While the restrictions of Lent in earlier times were stringent, the rules nowadays are much less so (and perhaps this comes as a result of the food of this earth being more plentiful). In times past, it was no meat for 40 days, no eggs for 40 days… pretty much not much of anything for 40 days. One of my favorite things to make each Lent, though, is perfectly acceptable no matter how strict the fast: pretzels. They are a perfect Lenten bread, made, at their most basic, with just three ingredients, all Lenten-friendly: flour, salt, and water. Our recipe adds leavening and shortening to the dough (all Lenten-friendly), plus ale to the water for boiling… and the Church never had a problem with ale, which, for most of our history, was safer to drink than water. As a bonus, there is symbolism, too (and I love symbolic foods), for the classic pretzel shape of this centuries-old bread evokes the prayer posture of early Christians, who prayed with their arms crossed over their chest. Go ahead, try it right now, then look down at your crossed arms: classic pretzel shape. In fact, the name “pretzel” is thought to be derived from the Latin bracellae: “little arms,” essentially. This penitential bread has a history that goes back much further than the simnel cakes mentioned above. People have been making pretzels since at least the 6th century, and some historians think pretzels may be three centuries older yet. Below, you’ll find our pretzel recipe. They’re fun and easy to make and a great project to tackle as a family, for who doesn’t love a warm, soft pretzel? We encourage you to give the recipe a try.

A reminder, too, about our Springtime Stock-Up Sale: at the Convivio Bookworks catalog, $10 off everything in the shop when you spend $65, plus free domestic shipping when you used the discount code BUNNY at checkout. New arrivals and other springtime offerings include handmade paper egg containers from Germany (perfect for your jelly beans and malted eggs come Easter!), handmade wooden bunnies from Germany to help welcome spring, as well as handpainted pysanky eggs from Poland and Ukraine, and handmade chenille chicks from Germany for your Easter basket. “Handmade” is the theme for almost everything we offer. Use the BUNNY discount code also toward all of our Shaker teas and culinary herbs, toward our selection of Ramadan and Eid cards from Hello Holy Days!, toward our beautiful triple layer face masks from Chiapas… everything we sell.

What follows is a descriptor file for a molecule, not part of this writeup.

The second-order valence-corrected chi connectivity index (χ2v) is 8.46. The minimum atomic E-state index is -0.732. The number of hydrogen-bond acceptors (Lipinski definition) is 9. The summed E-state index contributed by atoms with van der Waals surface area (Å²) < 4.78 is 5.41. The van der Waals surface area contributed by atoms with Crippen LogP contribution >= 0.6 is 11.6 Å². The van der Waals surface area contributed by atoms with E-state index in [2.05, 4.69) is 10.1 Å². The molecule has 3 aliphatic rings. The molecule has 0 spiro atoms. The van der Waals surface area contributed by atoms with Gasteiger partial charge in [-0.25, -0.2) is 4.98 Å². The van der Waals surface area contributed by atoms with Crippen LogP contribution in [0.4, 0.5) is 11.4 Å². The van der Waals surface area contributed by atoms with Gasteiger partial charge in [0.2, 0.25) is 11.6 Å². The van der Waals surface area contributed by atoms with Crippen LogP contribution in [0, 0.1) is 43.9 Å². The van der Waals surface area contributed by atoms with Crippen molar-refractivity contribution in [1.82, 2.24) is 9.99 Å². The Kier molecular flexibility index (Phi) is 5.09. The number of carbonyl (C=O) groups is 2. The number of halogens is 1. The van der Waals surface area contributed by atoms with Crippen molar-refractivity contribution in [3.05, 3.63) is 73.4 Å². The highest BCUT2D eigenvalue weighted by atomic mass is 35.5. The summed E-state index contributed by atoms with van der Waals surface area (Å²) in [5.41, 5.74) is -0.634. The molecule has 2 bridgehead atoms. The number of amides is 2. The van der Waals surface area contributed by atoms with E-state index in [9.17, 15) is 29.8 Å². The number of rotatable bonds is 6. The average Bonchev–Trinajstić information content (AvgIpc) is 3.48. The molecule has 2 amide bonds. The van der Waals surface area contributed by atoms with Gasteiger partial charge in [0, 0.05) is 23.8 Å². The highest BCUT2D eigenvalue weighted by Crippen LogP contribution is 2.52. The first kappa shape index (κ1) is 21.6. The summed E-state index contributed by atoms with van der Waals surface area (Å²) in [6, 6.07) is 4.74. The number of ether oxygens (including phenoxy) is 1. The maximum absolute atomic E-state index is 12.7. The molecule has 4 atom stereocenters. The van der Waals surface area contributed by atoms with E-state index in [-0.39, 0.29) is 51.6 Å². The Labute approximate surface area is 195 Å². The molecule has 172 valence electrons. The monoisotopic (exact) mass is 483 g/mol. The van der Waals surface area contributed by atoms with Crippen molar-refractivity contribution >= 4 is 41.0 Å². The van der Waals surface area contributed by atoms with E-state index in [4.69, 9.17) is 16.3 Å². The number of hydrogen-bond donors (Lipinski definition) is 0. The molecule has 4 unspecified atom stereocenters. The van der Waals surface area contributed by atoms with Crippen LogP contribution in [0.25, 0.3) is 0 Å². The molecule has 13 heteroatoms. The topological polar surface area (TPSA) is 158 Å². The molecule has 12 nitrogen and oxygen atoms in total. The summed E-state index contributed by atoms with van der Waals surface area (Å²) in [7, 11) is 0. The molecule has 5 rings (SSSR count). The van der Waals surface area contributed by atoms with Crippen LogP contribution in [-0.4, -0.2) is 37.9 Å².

We’re halfway through Lent… enjoy the rosy day. Now go ahead, make some pretzels!

2 cups warm water
6 teaspoons yeast (two 1/4 ounce packages––we recommend rapid-rise yeast)
3/4 cup brown sugar, packed
6 1/2 cups unbleached bread flour
2 teaspoons course salt
1/2 cup cold unsalted butter (or shortening), cut in pieces, plus more butter for the pan (or vegetable oil cooking spray)
1 bottle ale or beer
1/2 cup baking soda
Course salt for topping, plus poppy seeds & caraway seeds (optional)

Take note, this recipe is best begun the night before you intend to make the pretzels. First, add yeast and 1/2 cup brown sugar to a bowl, then add the warm water. Let yeast mixture get foamy (about 10 minutes).